For information about our fair funding campaign, and how to help, please click here. For news on the forthcoming changes to our services, please click here.

Advice for telling family and friends that you have a terminal illness

Advice for telling family and friends that you have a terminal illness

It can be tough knowing how to broach the topic of life-limiting illness with friends and family who might not have been aware of the progression of your illness. This article might give you some ideas about how to talk to others about what is going on for you.

When you’ve been diagnosed with a terminal illness, one of the first questions that can come up is ‘how am I going to tell my family and friends?’. Sometimes people are afraid of how their loved ones will react, or worried that they won’t be able to ‘hold it together’ while telling family and friends.

That’s why we’ve put together the following advice for people who have moved into the terminal phase of their illness.

1. Do it your way

Whether you’ve been ill for a long time or you’ve only recently started having symptoms, hearing that your illness is terminal can come as a shock, both to you and your loved ones.

There is no right or wrong way to tell people. You’ll have different relationships with your family and friends, so you might want to broach the subject with them in different ways.

With some people, you might want to sit down and have a serious talk over a cup of tea; with others you may want to mention it when you’re doing something together like watching TV so that you have somewhere else to put your focus if you need. Alternatively, you might want to contact some people via email or social media.

The most important thing is to do what feels right for you, and remember that you don’t have to talk to everyone in the same way.

2. Take the pressure off 

You don’t have to tell people right away. Take your time, and don’t feel that once you’ve told one person everyone else has to know immediately.

It can sometimes be helpful to tell someone you trust and ask them to be your ‘spokesperson’ so that you don’t have to talk to everyone individually right away. This way you can open up a conversation without having to be bombarded with everyone’s questions and responses straight away.

3. Be honest

As is the case with most difficult conversations, honesty is usually the best policy. You don’t have to know all the answers, and you don’t have to put on a brave face.

Try not to have set expectations of how the conversation will go, or how you will feel. It can be tempting to back away or play down your concerns if you’re worried about making a fuss, but it’s important for your loved ones to understand what’s going on. You may actually find the act of opening up liberating.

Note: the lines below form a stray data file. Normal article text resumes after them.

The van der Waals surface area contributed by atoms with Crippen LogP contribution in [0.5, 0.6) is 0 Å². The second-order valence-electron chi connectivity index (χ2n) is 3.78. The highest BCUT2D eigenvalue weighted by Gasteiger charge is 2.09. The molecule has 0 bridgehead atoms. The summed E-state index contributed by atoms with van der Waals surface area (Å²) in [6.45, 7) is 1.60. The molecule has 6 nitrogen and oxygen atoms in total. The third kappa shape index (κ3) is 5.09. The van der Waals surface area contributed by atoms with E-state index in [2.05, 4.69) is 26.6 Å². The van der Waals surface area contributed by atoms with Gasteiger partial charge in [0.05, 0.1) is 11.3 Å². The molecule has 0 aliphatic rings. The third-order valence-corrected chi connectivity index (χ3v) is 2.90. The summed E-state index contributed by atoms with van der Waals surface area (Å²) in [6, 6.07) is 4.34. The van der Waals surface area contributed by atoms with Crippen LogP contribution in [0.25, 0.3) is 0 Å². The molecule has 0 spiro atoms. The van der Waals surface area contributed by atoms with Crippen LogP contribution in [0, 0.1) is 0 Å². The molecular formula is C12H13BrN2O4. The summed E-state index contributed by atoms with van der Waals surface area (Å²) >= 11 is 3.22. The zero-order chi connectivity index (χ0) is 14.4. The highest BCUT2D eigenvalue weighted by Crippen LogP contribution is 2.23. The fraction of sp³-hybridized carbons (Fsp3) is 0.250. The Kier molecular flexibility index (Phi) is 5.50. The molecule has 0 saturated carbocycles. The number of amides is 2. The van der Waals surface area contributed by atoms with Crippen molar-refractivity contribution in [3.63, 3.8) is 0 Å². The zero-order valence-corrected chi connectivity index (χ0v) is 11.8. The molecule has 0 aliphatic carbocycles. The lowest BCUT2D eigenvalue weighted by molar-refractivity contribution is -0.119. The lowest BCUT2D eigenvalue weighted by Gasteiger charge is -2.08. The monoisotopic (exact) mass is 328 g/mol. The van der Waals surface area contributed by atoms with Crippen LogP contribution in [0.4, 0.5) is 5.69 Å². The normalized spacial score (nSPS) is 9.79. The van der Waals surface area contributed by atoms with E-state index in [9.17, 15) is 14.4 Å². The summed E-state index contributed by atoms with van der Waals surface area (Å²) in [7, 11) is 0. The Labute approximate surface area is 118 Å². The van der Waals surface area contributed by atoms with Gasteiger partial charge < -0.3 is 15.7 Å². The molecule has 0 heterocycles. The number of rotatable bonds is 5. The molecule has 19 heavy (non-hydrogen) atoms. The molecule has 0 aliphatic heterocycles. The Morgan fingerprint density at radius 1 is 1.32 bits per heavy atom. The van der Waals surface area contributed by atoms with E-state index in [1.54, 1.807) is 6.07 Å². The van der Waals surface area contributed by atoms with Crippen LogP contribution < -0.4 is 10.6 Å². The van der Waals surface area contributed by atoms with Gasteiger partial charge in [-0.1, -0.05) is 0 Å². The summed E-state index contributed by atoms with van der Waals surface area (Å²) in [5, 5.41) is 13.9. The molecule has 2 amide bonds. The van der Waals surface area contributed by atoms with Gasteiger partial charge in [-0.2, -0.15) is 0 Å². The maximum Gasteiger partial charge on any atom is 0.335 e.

It can sometimes help to acknowledge that it’s a difficult subject to talk about. You might find your loved ones try to avoid the topic; using phrases like ‘I know talking about this is hard’ or ‘Do you think we ought to talk about…?’ can help ease their resistance.

4. Remember it’s ok to not be ok

Living with a terminal illness can bring up all sorts of emotions – and often unexpected ones. It’s ok to not be ok, and it’s ok to let people know that.

Sometimes we don’t want to answer people’s questions, and it’s ok to let them know that. Other times, a in-depth talk about what’s going on is exactly what we need.

Don’t be put off if you find your loved ones don’t react as you expect, or don’t seem to want to talk about it. It can be hard for them to acknowledge that this is happening, and they may need some time to process. If it doesn’t work first time, try again in a day or two.

Telling children and teenagers

It’s one thing telling adults, but sometimes telling children and teenagers can seem even harder. What you tell a child will depend on how old they are and much they understand serious illnesses.

A child walking with an adult outside

The main thing to remember is that generally children want adults to be honest. So it’s important to give them an accurate picture of what’s happening. If you hide things from them, they’ll probably find it hard to believe you – both right now and later.

Children who aren’t told enough may also feel angry that they are being excluded.

Children tend to have a lot of questions, and unlike many adults, they often don’t hold back in asking them. Remember that it’s ok not to know all the answers. Tell them you’ll try to find out the answer and let them know.

Teenagers will most likely understand more and may want to talk in-depth about your illness. But they might not want to talk at all and it might even seem like they don’t care at all. Try not to take this personally – it will just be their way of coping.

To read about how to use books to broach the topic of dying with children and teenagers, click here